This monastery was built in memory of Bogd Zanabazar‘s skills, wisdom, intellect, accomplishment, talent, artistic skill and a wisdom, by the order Manchu Emperor Enkh-Amgalan khaan in 1725. Bogd Zanabazar was a great leader. Amarbayasgalant translates to “ peaceful happiness”. When looking for a site to build the temple, the exploratory group met a boy and a girl named Amar and Bayasgalant, respectively. These children were playing in a steppe, due to their nature it was decided that a future monastery at that site would be built and named after those children.

When Buddhism was flourishing in Mongolia, the monastery had over 50 temples, 6.000 monks. Today 28 monasteries of the original 40 still stand. During the anti buddhist purges in 1937-1938, hundreds of monks were repressed; their rare deities, artifacts, thangka, statues, and manuscripts were looted without rebuilding or compensation. Later in 1943, The Amarbayasgalant monastery was taken under state protection and reconstructed. The temple has kept the ashes from the burials of III, IV Bogd, they have become religious artifacts.

The monastery keeps many important original scripts of cultural heritage, these include: the 108 volumes of Ganjuur, and the 226 volumes of Danjuur. The original script of these volumes were written in 1628 and they contain 1260 parts including ancient philosophy, medicine, geography, art, science, music and astronomy.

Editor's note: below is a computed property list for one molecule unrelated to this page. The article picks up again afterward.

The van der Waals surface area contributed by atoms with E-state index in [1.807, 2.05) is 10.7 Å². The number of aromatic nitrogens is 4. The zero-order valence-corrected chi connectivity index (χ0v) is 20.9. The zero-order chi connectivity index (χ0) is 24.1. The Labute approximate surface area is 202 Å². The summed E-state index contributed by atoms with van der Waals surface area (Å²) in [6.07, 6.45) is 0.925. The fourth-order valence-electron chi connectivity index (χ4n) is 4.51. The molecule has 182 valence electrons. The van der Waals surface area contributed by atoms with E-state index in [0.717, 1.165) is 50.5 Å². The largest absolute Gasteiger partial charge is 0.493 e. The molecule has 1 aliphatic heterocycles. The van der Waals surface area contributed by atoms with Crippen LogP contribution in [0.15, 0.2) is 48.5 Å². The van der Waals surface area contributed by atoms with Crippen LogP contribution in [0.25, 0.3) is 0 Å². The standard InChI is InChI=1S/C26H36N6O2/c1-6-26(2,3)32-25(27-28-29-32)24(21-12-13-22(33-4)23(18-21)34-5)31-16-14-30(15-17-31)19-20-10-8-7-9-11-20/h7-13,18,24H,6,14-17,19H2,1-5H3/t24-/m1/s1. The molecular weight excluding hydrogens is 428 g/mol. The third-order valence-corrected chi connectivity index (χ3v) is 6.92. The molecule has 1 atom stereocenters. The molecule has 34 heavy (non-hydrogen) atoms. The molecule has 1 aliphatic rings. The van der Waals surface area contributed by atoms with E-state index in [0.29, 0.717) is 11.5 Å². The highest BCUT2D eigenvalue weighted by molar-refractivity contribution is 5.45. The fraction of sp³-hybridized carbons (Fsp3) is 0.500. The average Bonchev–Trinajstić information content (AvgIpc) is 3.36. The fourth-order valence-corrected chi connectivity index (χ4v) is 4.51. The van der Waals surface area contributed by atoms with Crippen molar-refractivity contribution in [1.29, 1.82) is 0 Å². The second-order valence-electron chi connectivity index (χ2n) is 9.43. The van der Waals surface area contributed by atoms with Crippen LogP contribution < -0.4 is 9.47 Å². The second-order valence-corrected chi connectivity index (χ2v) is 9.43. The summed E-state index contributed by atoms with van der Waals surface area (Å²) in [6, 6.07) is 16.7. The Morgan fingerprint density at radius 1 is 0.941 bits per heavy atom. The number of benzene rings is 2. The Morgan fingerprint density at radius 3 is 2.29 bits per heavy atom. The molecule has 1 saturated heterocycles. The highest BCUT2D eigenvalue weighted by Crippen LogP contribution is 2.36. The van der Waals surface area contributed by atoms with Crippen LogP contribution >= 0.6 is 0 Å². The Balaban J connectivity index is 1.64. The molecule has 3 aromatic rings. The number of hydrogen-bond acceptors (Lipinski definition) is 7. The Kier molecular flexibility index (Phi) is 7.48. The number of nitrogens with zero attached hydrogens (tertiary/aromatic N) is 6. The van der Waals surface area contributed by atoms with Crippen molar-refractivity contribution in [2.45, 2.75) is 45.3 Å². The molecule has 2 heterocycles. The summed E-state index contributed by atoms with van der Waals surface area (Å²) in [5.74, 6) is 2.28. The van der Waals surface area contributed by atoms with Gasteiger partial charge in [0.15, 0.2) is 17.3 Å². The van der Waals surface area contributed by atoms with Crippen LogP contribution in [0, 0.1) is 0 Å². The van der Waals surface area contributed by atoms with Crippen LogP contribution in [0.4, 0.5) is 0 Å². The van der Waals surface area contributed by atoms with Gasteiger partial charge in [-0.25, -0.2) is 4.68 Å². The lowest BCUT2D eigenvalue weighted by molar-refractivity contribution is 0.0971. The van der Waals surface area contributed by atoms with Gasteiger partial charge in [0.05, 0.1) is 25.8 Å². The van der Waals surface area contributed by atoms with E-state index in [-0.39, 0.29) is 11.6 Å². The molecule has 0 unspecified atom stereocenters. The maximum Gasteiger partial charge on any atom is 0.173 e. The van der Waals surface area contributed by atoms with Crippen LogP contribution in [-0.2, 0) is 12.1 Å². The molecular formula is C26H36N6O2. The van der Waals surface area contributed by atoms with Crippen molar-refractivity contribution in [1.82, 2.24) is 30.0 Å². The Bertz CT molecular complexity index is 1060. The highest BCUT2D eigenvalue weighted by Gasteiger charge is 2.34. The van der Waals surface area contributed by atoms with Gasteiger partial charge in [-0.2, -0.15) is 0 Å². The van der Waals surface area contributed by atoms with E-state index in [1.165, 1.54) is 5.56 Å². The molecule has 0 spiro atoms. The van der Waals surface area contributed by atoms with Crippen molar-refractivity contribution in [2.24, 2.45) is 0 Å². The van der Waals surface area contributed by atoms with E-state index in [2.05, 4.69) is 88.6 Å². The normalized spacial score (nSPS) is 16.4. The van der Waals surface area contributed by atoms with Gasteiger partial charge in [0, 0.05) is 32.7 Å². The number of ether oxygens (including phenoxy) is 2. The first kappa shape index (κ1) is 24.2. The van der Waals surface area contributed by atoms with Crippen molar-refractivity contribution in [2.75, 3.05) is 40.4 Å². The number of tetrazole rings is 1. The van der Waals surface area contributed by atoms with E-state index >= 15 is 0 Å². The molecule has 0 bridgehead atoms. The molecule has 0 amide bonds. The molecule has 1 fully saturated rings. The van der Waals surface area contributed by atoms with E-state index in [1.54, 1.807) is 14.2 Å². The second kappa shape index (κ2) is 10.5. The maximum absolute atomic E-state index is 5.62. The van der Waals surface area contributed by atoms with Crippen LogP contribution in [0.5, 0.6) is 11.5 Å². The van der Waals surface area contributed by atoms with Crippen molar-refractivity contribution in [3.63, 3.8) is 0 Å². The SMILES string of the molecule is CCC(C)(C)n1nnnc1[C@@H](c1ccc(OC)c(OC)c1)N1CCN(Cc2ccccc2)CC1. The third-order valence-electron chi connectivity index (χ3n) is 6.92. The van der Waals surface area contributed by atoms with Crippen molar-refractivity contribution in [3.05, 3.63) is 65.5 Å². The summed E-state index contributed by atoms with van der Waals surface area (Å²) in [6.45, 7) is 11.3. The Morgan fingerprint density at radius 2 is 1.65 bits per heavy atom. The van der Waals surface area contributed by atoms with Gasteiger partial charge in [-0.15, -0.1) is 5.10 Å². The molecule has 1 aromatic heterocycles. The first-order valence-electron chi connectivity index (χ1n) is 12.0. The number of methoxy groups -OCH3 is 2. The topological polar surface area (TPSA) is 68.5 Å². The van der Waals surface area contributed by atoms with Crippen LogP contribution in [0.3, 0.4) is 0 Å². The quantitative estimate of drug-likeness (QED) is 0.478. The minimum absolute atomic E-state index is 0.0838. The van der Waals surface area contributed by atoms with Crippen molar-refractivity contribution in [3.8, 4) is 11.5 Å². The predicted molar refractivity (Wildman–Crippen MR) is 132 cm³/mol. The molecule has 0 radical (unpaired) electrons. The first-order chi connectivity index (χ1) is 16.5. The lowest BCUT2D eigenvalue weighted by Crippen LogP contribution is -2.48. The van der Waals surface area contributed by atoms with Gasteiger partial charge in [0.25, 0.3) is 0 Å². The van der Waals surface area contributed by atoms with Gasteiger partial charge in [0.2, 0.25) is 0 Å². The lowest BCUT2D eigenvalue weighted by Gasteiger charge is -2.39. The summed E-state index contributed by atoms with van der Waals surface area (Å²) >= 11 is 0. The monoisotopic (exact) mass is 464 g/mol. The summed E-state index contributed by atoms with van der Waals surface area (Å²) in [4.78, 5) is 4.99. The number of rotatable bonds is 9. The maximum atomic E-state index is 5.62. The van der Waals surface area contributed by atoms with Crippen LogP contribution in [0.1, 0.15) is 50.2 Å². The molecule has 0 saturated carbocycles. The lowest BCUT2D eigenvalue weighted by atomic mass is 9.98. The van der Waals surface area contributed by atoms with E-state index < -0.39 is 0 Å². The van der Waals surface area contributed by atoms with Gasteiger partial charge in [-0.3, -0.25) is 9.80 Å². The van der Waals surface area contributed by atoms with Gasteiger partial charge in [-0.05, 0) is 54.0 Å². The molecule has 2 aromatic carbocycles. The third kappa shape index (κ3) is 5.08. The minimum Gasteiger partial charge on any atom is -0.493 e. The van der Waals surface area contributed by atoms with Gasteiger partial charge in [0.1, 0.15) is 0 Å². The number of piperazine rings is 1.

Next to the Amarbayasgalant monastery, there is a stupa called “Jarun hashor” or “lost the promise”. The legend of this stupa is that, in order to accumulate merit a good hearted old lady wished to build a stupa. To accomplish this she first asked permission from the king. The kings reply stated that she could do as she wished. The old lady started building the stupa with the help of 4 boys and 1 servant. The local ministries refused it and pleaded to the king that a poor lady building a stupa would be harmful to the king’s reputation and to the ministries. The king replied that he had already given permission to her, and that he would not break the promise. That is why the stupa is called “Jarun hashor” or “lost the promise”. Also, it is called the “Eye stupa”, because if the prayers look at the eye on the stupa, all their sin goes away. There is also a 13 m tall Bogd Zonkhoba image with his 2 disciples and 108 stairs.